Social software/Web 2.0 tools such as blogs/wikis/instant messaging can be a great way to manage the exceptions to your business processes. Here’s why…
In a previous life, I was an SOA Evangelist for IBM’s WebSphere integration suite. A large amount of IT spend in the early 2000s went on systems like this one to integrate processes, both internally and with suppliers and customers. The idea was one of cost reduction, reduce the cost of doing business by reducing the time it took to add a customer to a vendor list from 3 days to minutes. The ROI cases were strong and compelling, and many customers managed to get ahead of the market through early adoption.
Now, however, such integration capabilities are more commonplace. Most business processes have been automated to the point where there is not a lot of cost left to be squeezed. Further, (and this is something that bugged me at the time) the vast majority of ‘real’ working practices don’t actually follow the process. The process becomes more of a guideline than a set of rules – exceptions to the process are the norm. Once you have an exception (payment terms are 30 days, but they’re a really important client so we won’t send them a nasty letter until 60 days) – the ROI breaks down as humans have to get involved again. Also, because the ROI cost case relies on people following the process barriers are often put in the way of breaking it, making it even more costly to “do the right thing”, be innovative, and follow an exception.
I was trying to find some stats on how much impact exceptions have on business processes. I am convinced somewhere I found something about 80% of processes resulting in an exception at some point. Vitria are so concerned about exceptions in business processes they’ve created a product for it and claim 50% of process related costs are down to exceptions.
Vitria (and others – I’m not picking on Vitria, they just happened to come high up on Google for “Business Process Exceptions!” offer exception management, but it sounds like another process. To quote from their site:
“Vitria’s Exception Manager is a purpose-built application that provides a systematic approach to resolve exceptions across your enterprise. Exception Manager classifies incoming exceptions, automatically resolves problems, guides resolutions with context-sensitive workflow when human involvement is still required, restarts the normal process flow, and provides full visibility and audit trails across the entire exception resolution lifecycle. “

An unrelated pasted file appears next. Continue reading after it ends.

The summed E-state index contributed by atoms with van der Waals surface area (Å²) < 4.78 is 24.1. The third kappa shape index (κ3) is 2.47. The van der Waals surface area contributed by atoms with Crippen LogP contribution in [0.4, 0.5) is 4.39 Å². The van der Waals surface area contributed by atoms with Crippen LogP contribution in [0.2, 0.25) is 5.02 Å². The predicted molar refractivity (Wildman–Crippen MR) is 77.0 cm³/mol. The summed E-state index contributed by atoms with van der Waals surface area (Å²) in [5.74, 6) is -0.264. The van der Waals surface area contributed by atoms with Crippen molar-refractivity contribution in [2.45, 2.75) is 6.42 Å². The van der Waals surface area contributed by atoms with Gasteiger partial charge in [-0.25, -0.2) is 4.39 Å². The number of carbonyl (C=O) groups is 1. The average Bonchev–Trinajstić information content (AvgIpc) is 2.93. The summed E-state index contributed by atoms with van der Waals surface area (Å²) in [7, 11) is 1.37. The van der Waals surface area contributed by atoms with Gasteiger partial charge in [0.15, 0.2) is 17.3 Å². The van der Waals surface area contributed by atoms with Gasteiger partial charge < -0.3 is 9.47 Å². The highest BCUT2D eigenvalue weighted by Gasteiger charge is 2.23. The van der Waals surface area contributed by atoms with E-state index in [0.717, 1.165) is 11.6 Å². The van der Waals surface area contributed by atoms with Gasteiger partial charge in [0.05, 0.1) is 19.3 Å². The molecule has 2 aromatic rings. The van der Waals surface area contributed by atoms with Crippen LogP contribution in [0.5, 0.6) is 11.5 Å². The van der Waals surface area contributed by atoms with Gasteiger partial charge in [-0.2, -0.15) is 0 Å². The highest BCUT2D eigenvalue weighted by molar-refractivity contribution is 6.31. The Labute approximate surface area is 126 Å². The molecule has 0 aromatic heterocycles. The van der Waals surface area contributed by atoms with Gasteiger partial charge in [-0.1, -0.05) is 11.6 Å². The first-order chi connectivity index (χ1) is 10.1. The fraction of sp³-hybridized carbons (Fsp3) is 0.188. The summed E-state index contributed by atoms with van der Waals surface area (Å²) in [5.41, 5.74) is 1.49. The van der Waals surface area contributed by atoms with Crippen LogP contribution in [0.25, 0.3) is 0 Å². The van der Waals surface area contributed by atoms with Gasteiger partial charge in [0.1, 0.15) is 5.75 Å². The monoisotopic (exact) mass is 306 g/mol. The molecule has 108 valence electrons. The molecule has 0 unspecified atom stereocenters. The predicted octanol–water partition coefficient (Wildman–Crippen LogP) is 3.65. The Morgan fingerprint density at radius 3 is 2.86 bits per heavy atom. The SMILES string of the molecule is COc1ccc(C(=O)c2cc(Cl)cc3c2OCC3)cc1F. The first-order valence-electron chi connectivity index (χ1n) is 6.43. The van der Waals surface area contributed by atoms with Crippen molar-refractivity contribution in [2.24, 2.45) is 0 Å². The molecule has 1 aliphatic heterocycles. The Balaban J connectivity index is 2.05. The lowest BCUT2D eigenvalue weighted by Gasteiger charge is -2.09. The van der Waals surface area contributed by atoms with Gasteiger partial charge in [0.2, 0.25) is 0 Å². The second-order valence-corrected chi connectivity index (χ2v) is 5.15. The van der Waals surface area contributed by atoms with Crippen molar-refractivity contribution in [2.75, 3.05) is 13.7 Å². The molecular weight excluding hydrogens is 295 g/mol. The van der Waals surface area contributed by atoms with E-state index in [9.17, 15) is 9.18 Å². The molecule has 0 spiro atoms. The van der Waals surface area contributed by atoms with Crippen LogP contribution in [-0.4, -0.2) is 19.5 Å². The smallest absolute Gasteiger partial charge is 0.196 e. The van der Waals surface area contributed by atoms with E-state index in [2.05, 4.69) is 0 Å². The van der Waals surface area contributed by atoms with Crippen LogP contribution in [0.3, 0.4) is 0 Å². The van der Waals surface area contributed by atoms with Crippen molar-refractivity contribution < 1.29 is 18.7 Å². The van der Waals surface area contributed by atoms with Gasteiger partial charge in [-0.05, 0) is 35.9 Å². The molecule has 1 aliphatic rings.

So what happens when there’s an exception during the classification process. Or an exception during automatic problem resolution? The point is that Business Process Management vendors try to solve the exception problem with what they’re good at, a process. Where Web 2.0 can help here is by providing a tool that fits the problem at hand. What you really need when an exception arises is to communicate with the person who can fix the problem or authorise the exception. The problem is, traditionally, it’s hard to get hold of this person or even know who the right person is! That’s where enterprise social networking, blogs, wikis and especially instant messaging can become vital tools in resolving exceptions whereas email is not that helpful at all. This is why instant messaging is fantastic for large organisations during quarter end – the conversations are all around exceptions to the process – the key is to get the order in the books in a legal manner. We work with one of the world’s largest IT vendors who told us that the accepted downtime for instant messaging during quarter end is measured in seconds, whereas email is hours. Tools such as social networking can also help you find the right person in a time constrained situation, especially if your ‘usual suspect’ in finance or HR isn’t around and you need to find someone similar with the same skills quickly.
The aim of a lot of social software tools is they are based around tacit knowledge. Business processes, however, are all about explicit knowledge. Social software is the yin to business process yang. Exception management definitely falls into the ‘tacit’ space, however, which is why the explicit, systematic approaches to exception resolution fail. The exception is an exception precisely because a systematic approach does not work in this instance, and it is down to employee initiative and innovation to find a solution.
Looks like we’ve found another ROI for Web 2.0 – reducing the cost of business process exceptions which can be up to 50% of the cost of a process.